College is when you are going to make connections. Important, life-long friendships and connections. Some might even be the professors! I regularly correspond and stay in touch with my students who have graduated.
These connections are much more meaningful than the ones you made in high school (IMHO). These are people who selected the same college as you did (odds are you didn’t have much say in what high school you attended). They are people who probably have similar interests, beliefs, or passions.
These are the people that you can start a business with, call when you need help, or are just a great friend for life after college.
Unless you were lucky enough to meet “the one” in high school, college is the perfect place to meet a future spouse. Just as with the connections, that future spouse selected the same college as you did for a reason. They are generally more motivated and want to accomplish things.
College is a great place to date and meet your future partner.
I put this one towards the end because it has been so overdone, and, with the high cost of higher education, many people are questioning if it is still true. In the mid to late ’80s, people started talking about going to college as an investment because, generally, a college degree is going to allow you to earn more over your lifetime.
This holds true today. College graduates do, generally, make more. While there are glaring exceptions (becoming a teacher as a prime example), if you are careful in your major selection, you can make more. Even majors that you wouldn’t think would be high income generating degrees can be if you investigate the career options and pursue them.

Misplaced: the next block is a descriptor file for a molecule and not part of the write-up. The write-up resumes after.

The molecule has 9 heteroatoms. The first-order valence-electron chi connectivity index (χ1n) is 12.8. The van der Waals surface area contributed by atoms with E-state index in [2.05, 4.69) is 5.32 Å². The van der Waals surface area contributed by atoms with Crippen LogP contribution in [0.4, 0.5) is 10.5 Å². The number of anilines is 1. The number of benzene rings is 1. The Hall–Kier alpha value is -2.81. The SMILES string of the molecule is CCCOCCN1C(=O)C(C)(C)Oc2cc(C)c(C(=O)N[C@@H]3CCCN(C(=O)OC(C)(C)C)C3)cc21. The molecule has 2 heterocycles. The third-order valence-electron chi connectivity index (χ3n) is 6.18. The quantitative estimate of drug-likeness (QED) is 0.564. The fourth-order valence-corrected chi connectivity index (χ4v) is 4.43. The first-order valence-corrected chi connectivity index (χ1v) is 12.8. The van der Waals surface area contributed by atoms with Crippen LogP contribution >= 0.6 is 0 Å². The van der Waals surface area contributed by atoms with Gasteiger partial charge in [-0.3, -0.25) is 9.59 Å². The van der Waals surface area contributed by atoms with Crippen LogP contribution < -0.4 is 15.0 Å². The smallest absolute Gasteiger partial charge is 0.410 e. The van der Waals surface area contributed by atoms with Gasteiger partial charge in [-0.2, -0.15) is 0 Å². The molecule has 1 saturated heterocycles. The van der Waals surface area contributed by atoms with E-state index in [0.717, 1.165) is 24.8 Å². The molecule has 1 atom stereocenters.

Also, having college experience separates you from the competition, even if you do not finish. Most businesses would rather hire someone with some college than know college experience, primarily for the reasons listed above.
College isn’t for everyone
But you should not stop learning!
I am the first to recognize that college isn’t for everyone. Some people struggle to learn in a formal environment, have learning disabilities, or just get frustrated with school.
I understand. But don’t stop learning. There is nothing scarier than to encounter someone who hasn’t grown or learned anything new since their teen years. Try to learn something new each day. Reach books, watch videos, or take online classes that expand your skills and knowledge.
And with that, learn to question the source of all information. Just because someone recorded a video or put a microphone in front of their face does not make them qualified to give advice!
Finally, I would like to address the argument of <Insert famous rich person> didn’t even finish college, why should I go?
First, usually, the person mentioned did go to college, they just didn’t complete their degree because they started their own business. Generally, these examples are outliers. If you look at what they expect of their own children, they went to college. I encourage you to listen to or read Malcolm Gladwell’s Outliers. He does an excellent job of explaining how those famous rich people accomplished their extraordinary success.
Brian Burton, Ed.D., has been teaching and mentoring students for over twenty years. If you would like to schedule him for in-service training, speaking at a conference, or motivational speaking, you can contact him at firstname.lastname@example.org.